UEA is home to the UK's first School of Environmental Sciences and was also the first to offer a master's degree in creative writing.

Fun facts: The MA in Creative Writing was actually founded in a pub, and Ian McEwan is a graduate!

One of UEA's distinct programs is art history, and students in this program get the benefit of their own study space within the aforementioned Sainsbury Centre.

Inside the Sainsbury Centre

This arts centre was designed in the 1970s by Norman Foster, who also famously designed the London Stansted Airport, the 'Gherkin' and Wembley Stadium to name a few.

It was purpose built for the art it would later house, donated by Robert and Lisa Sainsbury from their own personal collection.

They specifically wanted the gallery to have a living room feel with chairs around so people could sit down and enjoy the art leisurely.

UEA Sainsbury Centre

With such a unique space, students in UEA's art history program spend a lot of time here, studying specific pieces and learning to curate their own displays.

UEA also has degrees in law and medicine, and one of the youngest schools on campus is engineering.

UEA lecture theatres

The engineering school started due to the request and needs of the local energy industry, and many students get to work on projects for companies like Lotus Cars and Kettle Brand as early as their first year.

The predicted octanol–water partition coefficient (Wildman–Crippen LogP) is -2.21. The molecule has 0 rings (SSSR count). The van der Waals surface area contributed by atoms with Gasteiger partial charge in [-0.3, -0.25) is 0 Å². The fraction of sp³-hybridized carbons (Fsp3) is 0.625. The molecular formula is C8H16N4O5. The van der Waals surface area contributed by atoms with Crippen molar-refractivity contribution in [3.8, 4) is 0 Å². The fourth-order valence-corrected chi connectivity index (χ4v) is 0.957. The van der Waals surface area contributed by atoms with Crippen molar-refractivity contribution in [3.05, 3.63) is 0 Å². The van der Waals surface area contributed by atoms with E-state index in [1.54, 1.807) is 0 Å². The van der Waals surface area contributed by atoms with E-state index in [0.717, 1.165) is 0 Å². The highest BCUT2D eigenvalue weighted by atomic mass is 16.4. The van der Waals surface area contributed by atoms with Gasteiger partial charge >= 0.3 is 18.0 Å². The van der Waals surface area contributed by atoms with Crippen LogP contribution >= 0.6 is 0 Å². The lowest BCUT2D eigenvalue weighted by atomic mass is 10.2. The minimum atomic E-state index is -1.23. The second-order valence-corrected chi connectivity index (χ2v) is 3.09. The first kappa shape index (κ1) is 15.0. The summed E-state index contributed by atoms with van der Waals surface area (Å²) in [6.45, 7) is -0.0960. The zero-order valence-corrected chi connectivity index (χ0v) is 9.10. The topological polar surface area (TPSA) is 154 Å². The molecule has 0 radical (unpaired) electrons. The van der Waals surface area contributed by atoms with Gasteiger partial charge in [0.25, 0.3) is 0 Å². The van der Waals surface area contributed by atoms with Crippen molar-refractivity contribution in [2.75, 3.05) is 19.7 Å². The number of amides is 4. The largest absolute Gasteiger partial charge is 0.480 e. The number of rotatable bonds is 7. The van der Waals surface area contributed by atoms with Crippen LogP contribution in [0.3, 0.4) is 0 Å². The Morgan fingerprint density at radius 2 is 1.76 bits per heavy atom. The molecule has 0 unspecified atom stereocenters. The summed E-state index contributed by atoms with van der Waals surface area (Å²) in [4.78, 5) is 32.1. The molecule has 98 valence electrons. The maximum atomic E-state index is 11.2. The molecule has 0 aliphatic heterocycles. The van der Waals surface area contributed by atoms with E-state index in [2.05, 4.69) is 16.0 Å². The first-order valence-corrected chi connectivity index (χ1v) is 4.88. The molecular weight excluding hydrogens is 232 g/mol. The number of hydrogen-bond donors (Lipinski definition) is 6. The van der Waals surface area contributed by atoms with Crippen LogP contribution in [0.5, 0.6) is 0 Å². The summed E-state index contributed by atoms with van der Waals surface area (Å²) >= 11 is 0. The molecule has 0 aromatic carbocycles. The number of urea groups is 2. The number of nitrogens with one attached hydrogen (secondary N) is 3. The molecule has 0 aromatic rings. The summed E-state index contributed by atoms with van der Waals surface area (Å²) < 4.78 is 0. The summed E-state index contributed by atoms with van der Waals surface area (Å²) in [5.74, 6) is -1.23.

But unlike most engineering courses, which assess students usually based on just two to three major exams, UEA is the only engineering program to offer continuous assessment with competence tests every three weeks.

This has taken away lots of stress on students and has resulted in greater student retention since it was first implemented three years ago.

And in addition to building one of the largest green farms, UEA is also home to a new regional hub for engineering and innovation, Productivity East.

Productivity East buildings

Norwich city

One of the common phrases you'll hear regularly about Norwich is that there is a church for every weekend and a pub for every day.